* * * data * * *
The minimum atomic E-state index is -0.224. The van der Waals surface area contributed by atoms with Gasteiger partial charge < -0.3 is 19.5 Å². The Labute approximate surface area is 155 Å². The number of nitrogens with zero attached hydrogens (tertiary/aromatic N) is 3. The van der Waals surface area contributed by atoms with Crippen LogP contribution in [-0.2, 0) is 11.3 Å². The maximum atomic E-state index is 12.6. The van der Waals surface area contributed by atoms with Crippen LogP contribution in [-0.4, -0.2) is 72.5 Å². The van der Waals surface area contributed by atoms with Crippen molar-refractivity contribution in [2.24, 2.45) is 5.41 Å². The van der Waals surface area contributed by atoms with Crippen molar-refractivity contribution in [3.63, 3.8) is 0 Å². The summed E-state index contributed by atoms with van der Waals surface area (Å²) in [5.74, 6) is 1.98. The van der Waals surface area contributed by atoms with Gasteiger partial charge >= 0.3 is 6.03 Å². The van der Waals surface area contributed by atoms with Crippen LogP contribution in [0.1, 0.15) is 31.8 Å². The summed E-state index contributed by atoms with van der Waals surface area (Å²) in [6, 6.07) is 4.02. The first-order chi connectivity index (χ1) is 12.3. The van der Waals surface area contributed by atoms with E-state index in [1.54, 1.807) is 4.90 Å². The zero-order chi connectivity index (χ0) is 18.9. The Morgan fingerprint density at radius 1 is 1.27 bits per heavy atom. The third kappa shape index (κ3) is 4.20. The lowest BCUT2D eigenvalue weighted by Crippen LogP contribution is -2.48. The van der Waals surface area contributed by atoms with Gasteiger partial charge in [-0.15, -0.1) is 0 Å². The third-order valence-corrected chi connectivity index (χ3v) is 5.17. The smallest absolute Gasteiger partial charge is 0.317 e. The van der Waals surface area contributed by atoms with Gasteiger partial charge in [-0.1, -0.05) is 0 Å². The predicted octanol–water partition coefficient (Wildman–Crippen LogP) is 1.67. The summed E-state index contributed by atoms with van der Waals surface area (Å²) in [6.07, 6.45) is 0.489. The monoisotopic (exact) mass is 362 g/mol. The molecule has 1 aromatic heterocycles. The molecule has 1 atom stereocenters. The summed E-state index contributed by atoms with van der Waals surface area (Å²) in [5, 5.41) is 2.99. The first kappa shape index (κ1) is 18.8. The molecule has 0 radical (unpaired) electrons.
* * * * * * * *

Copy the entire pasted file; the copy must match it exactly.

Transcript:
The minimum atomic E-state index is -0.224. The van der Waals surface area contributed by atoms with Gasteiger partial charge < -0.3 is 19.5 Å². The Labute approximate surface area is 155 Å². The number of nitrogens with zero attached hydrogens (tertiary/aromatic N) is 3. The van der Waals surface area contributed by atoms with Crippen LogP contribution in [-0.2, 0) is 11.3 Å². The maximum atomic E-state index is 12.6. The van der Waals surface area contributed by atoms with Crippen LogP contribution in [-0.4, -0.2) is 72.5 Å². The van der Waals surface area contributed by atoms with Crippen molar-refractivity contribution in [2.24, 2.45) is 5.41 Å². The van der Waals surface area contributed by atoms with Crippen molar-refractivity contribution in [3.63, 3.8) is 0 Å². The summed E-state index contributed by atoms with van der Waals surface area (Å²) in [5.74, 6) is 1.98. The van der Waals surface area contributed by atoms with Gasteiger partial charge >= 0.3 is 6.03 Å². The van der Waals surface area contributed by atoms with Crippen LogP contribution in [0.1, 0.15) is 31.8 Å². The summed E-state index contributed by atoms with van der Waals surface area (Å²) in [6, 6.07) is 4.02. The first-order chi connectivity index (χ1) is 12.3. The van der Waals surface area contributed by atoms with E-state index in [1.54, 1.807) is 4.90 Å². The zero-order chi connectivity index (χ0) is 18.9. The Morgan fingerprint density at radius 1 is 1.27 bits per heavy atom. The third kappa shape index (κ3) is 4.20. The lowest BCUT2D eigenvalue weighted by Crippen LogP contribution is -2.48. The van der Waals surface area contributed by atoms with Gasteiger partial charge in [-0.15, -0.1) is 0 Å². The third-order valence-corrected chi connectivity index (χ3v) is 5.17. The smallest absolute Gasteiger partial charge is 0.317 e. The van der Waals surface area contributed by atoms with Gasteiger partial charge in [-0.1, -0.05) is 0 Å². The predicted octanol–water partition coefficient (Wildman–Crippen LogP) is 1.67. The summed E-state index contributed by atoms with van der Waals surface area (Å²) in [6.07, 6.45) is 0.489. The monoisotopic (exact) mass is 362 g/mol. The molecule has 1 aromatic heterocycles. The molecule has 1 atom stereocenters. The summed E-state index contributed by atoms with van der Waals surface area (Å²) in [5, 5.41) is 2.99. The first kappa shape index (κ1) is 18.8. The molecule has 0 radical (unpaired) electrons.